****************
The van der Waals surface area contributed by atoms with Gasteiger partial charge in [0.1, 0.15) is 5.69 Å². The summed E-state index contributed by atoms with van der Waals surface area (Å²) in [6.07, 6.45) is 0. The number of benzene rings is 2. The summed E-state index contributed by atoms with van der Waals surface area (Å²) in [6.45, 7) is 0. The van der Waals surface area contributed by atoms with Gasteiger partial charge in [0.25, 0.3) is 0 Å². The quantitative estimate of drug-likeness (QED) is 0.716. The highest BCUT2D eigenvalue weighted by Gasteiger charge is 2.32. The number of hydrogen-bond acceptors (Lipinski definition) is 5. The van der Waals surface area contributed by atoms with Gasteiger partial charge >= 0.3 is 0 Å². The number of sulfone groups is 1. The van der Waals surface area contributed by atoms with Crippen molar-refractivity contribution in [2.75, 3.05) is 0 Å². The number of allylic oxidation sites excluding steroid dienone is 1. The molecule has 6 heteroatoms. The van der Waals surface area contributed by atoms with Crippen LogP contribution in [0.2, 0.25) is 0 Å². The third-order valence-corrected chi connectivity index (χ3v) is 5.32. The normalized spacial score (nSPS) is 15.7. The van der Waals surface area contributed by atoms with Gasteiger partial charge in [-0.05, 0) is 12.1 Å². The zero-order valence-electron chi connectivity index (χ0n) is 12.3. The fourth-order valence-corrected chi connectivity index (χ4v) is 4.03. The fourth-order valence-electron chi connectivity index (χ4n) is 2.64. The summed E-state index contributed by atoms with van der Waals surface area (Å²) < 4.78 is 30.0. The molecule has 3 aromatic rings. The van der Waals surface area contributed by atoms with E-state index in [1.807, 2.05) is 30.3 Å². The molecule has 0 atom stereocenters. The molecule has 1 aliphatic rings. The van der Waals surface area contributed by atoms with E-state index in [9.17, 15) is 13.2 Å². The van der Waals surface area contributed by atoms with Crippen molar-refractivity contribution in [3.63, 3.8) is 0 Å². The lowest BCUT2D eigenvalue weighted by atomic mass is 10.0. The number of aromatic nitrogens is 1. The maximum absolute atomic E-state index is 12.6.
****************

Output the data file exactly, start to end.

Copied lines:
The van der Waals surface area contributed by atoms with Gasteiger partial charge in [0.1, 0.15) is 5.69 Å². The summed E-state index contributed by atoms with van der Waals surface area (Å²) in [6.07, 6.45) is 0. The number of benzene rings is 2. The summed E-state index contributed by atoms with van der Waals surface area (Å²) in [6.45, 7) is 0. The van der Waals surface area contributed by atoms with Gasteiger partial charge in [0.25, 0.3) is 0 Å². The quantitative estimate of drug-likeness (QED) is 0.716. The highest BCUT2D eigenvalue weighted by Gasteiger charge is 2.32. The number of hydrogen-bond acceptors (Lipinski definition) is 5. The van der Waals surface area contributed by atoms with Gasteiger partial charge >= 0.3 is 0 Å². The number of sulfone groups is 1. The van der Waals surface area contributed by atoms with Crippen molar-refractivity contribution in [2.75, 3.05) is 0 Å². The number of allylic oxidation sites excluding steroid dienone is 1. The molecule has 6 heteroatoms. The van der Waals surface area contributed by atoms with Crippen LogP contribution in [0.2, 0.25) is 0 Å². The third-order valence-corrected chi connectivity index (χ3v) is 5.32. The normalized spacial score (nSPS) is 15.7. The van der Waals surface area contributed by atoms with Gasteiger partial charge in [-0.05, 0) is 12.1 Å². The zero-order valence-electron chi connectivity index (χ0n) is 12.3. The fourth-order valence-corrected chi connectivity index (χ4v) is 4.03. The fourth-order valence-electron chi connectivity index (χ4n) is 2.64. The summed E-state index contributed by atoms with van der Waals surface area (Å²) < 4.78 is 30.0. The molecule has 3 aromatic rings. The van der Waals surface area contributed by atoms with E-state index in [1.807, 2.05) is 30.3 Å². The molecule has 0 atom stereocenters. The molecule has 1 aliphatic rings. The van der Waals surface area contributed by atoms with E-state index in [9.17, 15) is 13.2 Å². The van der Waals surface area contributed by atoms with Crippen molar-refractivity contribution in [3.63, 3.8) is 0 Å². The lowest BCUT2D eigenvalue weighted by atomic mass is 10.0. The number of aromatic nitrogens is 1. The maximum absolute atomic E-state index is 12.6.